I'm not sure I understand the perception that the Leaf has a "narrow" market for a "very short commute". It has a ~250km distance in normal weather; ~175km in the winter. Most people do not travel that far for their commutes -- nowhere near that. The Leaf is definitely not meant for road trips, but it is more than sufficient for daily driving in the city.
I don't see references to this -- ever -- but I saw a documentary around 12 years ago that showed Ballmer talking to the employees at some kind of gathering at a large-ish hall. Amidst all his frothing, at one point, he yelled (he was yelling most of the time), "If you find a better product, then copy it and call it your own". I was reminded of this when I read your "Ballmer in 3 steps," and thought, "That is exactly what he says to do." except the third part; I'm sure that's not part of his plan, anyway.
I never saw that video again and never have seen another reference to it. I'd say I imagined it except my incredulity at hearing this was far too palpable.
Two countries. And the second is really just our hat.
Close. You are just our underwear.
Have a nice day.
Came here to say this. I'm all for the "Don't complain about the lack of options" smallprint after the poll options, but energy drinks are pretty close to tea/coffee drinking these days.
My only purpose for replying to your message was to tell you I laughed out loud. Literally. I read
See, this is the kind of argument I have trouble with. Samsung does a great job copying Apple.
I don't haven an iPad or any Android device, but if you look at the situation objectively: Microsoft has touted tablets for what -- 15 years? Nothing of substance has come of it. Apple makes version 1.0 and it becomes an insane hit . Then other companies copy them and they're held up to the same standard as Apple?
No, the best you can say is Samsung can make a good quality copy product. If they were in the same league, they would have made the same device years ago.
Btw, I like Samsung's products (non-tablet related). You could replace Samsung with any other iPad copier in this discussion.
I've used Word since the DOS days (I kid you not) and I find the ribbon to be the most painful UI ever. It's more painful than OS/2's TCP/IP setup. I installed it at the behest of a co-worker who insisted it was just that good. I tried it for a month and found it lacking in intuitiveness (which may be relative, since some weird minority of you people seem to like it
That is one of the coolest responses I've ever read. One of the most edifying, too.
Still, metric is the way to go. I mean... 2 jacks to a gallon? COME ON!
No, their secret weapon is their network of dedicated Apple *users* worldwide. Many (not all, but many) Apple fans have an almost cult-like dedication to Apple products, and are also pretty effective proselytizers for the cause. Motorola, HP, etc. don't have that kind of advantage, no matter how good their product.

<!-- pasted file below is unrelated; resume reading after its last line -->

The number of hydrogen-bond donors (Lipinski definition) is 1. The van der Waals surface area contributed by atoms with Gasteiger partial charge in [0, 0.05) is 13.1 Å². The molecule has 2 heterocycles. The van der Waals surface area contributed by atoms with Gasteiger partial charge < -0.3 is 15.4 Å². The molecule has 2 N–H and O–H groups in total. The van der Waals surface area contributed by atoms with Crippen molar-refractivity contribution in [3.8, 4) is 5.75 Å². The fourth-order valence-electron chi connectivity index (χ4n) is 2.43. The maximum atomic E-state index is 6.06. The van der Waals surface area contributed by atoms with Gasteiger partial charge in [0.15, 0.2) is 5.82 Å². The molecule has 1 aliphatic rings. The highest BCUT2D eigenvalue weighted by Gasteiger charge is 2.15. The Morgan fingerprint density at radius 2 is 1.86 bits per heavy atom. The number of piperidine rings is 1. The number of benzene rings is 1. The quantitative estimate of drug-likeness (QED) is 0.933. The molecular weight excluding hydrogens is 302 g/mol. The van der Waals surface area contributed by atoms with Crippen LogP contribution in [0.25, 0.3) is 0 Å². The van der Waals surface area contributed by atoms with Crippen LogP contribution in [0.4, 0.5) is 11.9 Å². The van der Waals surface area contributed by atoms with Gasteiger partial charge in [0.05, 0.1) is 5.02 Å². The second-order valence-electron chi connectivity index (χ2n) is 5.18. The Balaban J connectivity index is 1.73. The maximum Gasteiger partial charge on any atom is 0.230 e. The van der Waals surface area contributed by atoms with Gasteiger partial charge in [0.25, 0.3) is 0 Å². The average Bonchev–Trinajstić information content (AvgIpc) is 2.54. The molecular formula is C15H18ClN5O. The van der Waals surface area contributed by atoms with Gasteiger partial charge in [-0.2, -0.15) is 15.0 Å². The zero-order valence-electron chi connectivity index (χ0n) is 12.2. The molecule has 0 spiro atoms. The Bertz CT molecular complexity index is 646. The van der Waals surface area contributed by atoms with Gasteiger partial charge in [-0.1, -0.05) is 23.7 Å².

I hear this sort of comment a lot and it seems to me it's full of either sour grapes or self-delusion. I've met a lot of people with an iPad and none of them are historically Apple users. They have all sort of reasons to use it (prevalent reasons being technical and literary), and I've never heard them gush about how infallible Apple is. They just use the product, as they would use a VCR in the past without lauding the greatness of the manufacturer. In short: They don't care who makes this product; they just use it because it works well.
For the record, I don't have one.
Ahmadinejad has never even came close to saying he wants to kill all Jews. He has said Zionism will disappear, much like the Russian communist era.
As satire, what you wrote is funny. Very funny! But I read this sort of sentiment a lot and wonder: If "you" (quotes to include whomever is sentimentising the sentiment) are serious, what is wrong with you and what world are you living in? I am one of those people who've used 10ish different operating systems, starting from the C64 up to the current versions of OSX and Windows and can tell you that A) I have no interest in Birkenstocks (I don't even know if that's spelled correctly), I shower every day, never hug a tree (though i give them a respectful nod now and then) and think zealotry for any cause is lame. I know many a Mac user and none are as you describe. So for any who think as you sentimentise (that's a word worth using more than once), all I can say is: grow up.
If you weren't serious, wonderful; I'll leave those who do think like that to digest(figuratively) this response.
But really, it was funny.
Really, all I want to say is that is one of the funniest/witty/factual replies I've ever read.
By the time I got to the end, I was like, "No, don't let it end!"
Anyway kudos, man.
It's okay for us to differ on any opinion, however your post seemed to be a rant decrying all nay-sayers of the ribbon were just haters of Microsoft and/or change. I'm pretty confident, based on my own experience and conversations, that this is not the case.
What IT thinks is better for people is digressing from the subject matter, and I'm sure we all have our opinions on that.
But as for the ribbon, for me, personally, there's so many kinds of wrong with it, I'm amazed that anyone sees it as positive. Given the choice, I'd rather not use it, and this is the path I've gone with.
> Yes, I agree. Socialized medicine is an abomination. Here in the US, it's law that hospitals treat people regardless of income.
I'm not really into labels, since a label can be carved into very different meanings, however, Americans tend to call Canadian health care socialised. Going with that, to call our medical system an abomination is to show ignorance. The whole point of our medical system is to treat anyone, regardless of income. I'll refrain from going into rant-mode.
You may now consider yourself partially edified.